Para-Karate: The essence of Karate Values and Karate resilience
The Para-Karate competition at the European Karate Championships represented the perfect illustration of the strength of the Karate Values
The Para-Karate competition at the European Karate Championships represented the perfect illustration of the strength of the Karate Values. Para-Karate athletes participating in Porec (Croatia) gave an inspiring demonstration of resilience and spirit.
“I had no confidence in myself at all because I had always been excluded from sports due to my eyesight and (mild) cerebral palsy,” said Karmen Vask from Estonia who competed in the Blind/Visually Impaired Female K10 category. “I just love karate and I want to improve, that’s all. I can’t stay still when there is so much to learn!” she adds.
“I wanted to challenge myself and see if Karate was something that was possible for me,” said Nina Portolan of Serbia, competitor in the Wheelchair users Female K30 category. “Prejudice against disabled athletes and the skills disabled people can learn were the biggest obstacles to gain opportunities to perform or compete,” she adds.
“When I was a child, my neighbours practised Karate and so I told my parents that I wanted to do it too, just like them. It started out as a game and I ended up falling in love with this martial art,” said current continental champion in Wheelchair female user Isabel Fernandez of Spain.
Nearly 50 athletes from 16 countries participated in the 2021 EKF Senior Championships in Porec (Croatia). The competitors in all eight categories at stake gave a motivating demonstration of abilities throughout the event.
“To me, (what drives me to wake up in the morning) is to be with my teammates. They are my second family,” said Victor Manuel Prieto Arevalo of Spain who competes in the category of Intellectually Impaired Male K22 and who is the current World Championships runner-up of the division. “I was very small. I didn’t have many choices of sports to practise. I participated in the first exhibition of Para-Karate (at the World Championships Paris 2012)”.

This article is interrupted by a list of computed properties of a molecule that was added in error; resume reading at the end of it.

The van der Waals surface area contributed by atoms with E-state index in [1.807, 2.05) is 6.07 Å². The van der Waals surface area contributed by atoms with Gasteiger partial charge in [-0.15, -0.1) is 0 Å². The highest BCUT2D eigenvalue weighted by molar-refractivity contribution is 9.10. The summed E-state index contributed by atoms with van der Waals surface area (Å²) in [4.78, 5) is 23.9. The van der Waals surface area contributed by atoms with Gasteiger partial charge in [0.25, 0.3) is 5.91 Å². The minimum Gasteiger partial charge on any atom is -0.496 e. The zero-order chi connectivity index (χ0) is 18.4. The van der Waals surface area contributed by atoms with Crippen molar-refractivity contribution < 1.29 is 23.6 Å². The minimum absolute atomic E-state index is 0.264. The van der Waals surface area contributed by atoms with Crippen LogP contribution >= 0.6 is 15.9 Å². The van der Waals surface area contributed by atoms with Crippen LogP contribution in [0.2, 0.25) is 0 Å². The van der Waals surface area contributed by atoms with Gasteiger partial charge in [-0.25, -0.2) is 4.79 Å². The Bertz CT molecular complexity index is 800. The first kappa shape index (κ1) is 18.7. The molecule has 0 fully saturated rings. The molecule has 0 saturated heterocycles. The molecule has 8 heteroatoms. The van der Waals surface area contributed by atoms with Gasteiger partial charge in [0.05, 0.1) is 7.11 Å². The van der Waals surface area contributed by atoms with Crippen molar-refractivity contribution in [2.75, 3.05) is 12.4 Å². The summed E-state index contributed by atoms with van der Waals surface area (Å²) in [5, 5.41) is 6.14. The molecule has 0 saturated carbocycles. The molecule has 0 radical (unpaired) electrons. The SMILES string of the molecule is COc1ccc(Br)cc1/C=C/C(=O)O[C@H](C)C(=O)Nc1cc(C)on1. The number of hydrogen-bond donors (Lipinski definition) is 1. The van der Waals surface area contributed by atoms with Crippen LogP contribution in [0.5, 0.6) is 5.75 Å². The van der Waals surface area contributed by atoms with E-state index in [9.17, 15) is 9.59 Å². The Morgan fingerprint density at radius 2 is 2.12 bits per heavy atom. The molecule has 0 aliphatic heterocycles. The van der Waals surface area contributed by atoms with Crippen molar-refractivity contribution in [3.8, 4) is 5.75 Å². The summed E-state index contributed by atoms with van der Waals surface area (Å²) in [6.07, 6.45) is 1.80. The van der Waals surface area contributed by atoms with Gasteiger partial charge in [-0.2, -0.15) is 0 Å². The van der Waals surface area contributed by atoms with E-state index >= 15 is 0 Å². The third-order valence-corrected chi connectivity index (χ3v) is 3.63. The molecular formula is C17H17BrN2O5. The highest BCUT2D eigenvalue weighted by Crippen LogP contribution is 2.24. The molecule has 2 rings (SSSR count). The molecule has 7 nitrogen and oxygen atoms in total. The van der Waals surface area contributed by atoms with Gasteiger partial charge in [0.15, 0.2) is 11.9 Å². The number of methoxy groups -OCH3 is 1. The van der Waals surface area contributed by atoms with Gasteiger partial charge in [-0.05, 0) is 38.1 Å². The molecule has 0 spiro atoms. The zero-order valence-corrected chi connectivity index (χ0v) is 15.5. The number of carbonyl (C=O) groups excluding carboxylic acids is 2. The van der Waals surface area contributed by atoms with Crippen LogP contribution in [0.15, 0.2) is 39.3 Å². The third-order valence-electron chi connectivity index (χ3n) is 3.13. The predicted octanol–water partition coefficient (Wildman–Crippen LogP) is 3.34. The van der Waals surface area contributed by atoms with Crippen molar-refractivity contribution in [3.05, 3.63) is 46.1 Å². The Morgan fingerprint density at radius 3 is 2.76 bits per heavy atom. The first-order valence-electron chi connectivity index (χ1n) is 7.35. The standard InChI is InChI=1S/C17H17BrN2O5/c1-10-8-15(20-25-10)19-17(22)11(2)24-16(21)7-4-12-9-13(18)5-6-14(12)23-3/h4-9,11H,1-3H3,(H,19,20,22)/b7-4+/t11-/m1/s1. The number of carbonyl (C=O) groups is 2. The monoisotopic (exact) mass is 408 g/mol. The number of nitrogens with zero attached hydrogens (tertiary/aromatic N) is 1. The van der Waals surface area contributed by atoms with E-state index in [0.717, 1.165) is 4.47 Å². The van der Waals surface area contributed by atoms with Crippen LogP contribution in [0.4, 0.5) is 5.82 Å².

“The most important for me is to be useful for people. I think that my strength is perseverance. If I see a goal, I see no obstacles,” said Volodymyr Turko of Ukraine who competed in Wheelchair users male K30.
“Sports are my passion. What helped me keep going when I got my injury diagnosis was knowing that I could still practise sports. When I started practising adapted sports, I started to be happy again. What motivates me is that it makes me feel good about myself and it makes me strong, which helps me move in my wheelchair more easily in my day-to-day. It makes me more independent,” stated the defending World champion in Wheelchair female user Isabel Fernandez of Spain.
Three categories comprise the Para-Karate competition: Blind/Visually Impaired, Intellectually Impaired and Wheelchair user.
“I chose Karate because I had the desire to develop physically and spiritually,” states competitor of Wheelchair users Zelinskyy Danylo of Ukraine. “I wanted to feel like all the other people.”
Late last year, the WKF reached an agreement with Virtus: World Intellectual Impairment Sport to jointly promote and develop Karate for people with impairments. Following this agreement and through the efforts of the WKF Para-Karate Commission chaired by Dusana Augustovicova updates were introduced in the competition system to better tailor the Para-Karate events to fit the needs of the athletes.
“Karate is the best way to express myself. I want my family and my coach to be proud,” said Lucia Sanchez Rosado of Spain who competes in Intellectually Impaired Female K21.
“I do Karate because it was the sport that was offered in my neighbourhood,” said Maria Ester de Leon Lopez of Spain, a European gold medallist in Intellectually Impaired Female K22. “I want to improve to win.”
“I want to train to be World champion,” said Carlos Huertas Ruiz of Spain who won gold in Intellectually Impaired Male K21.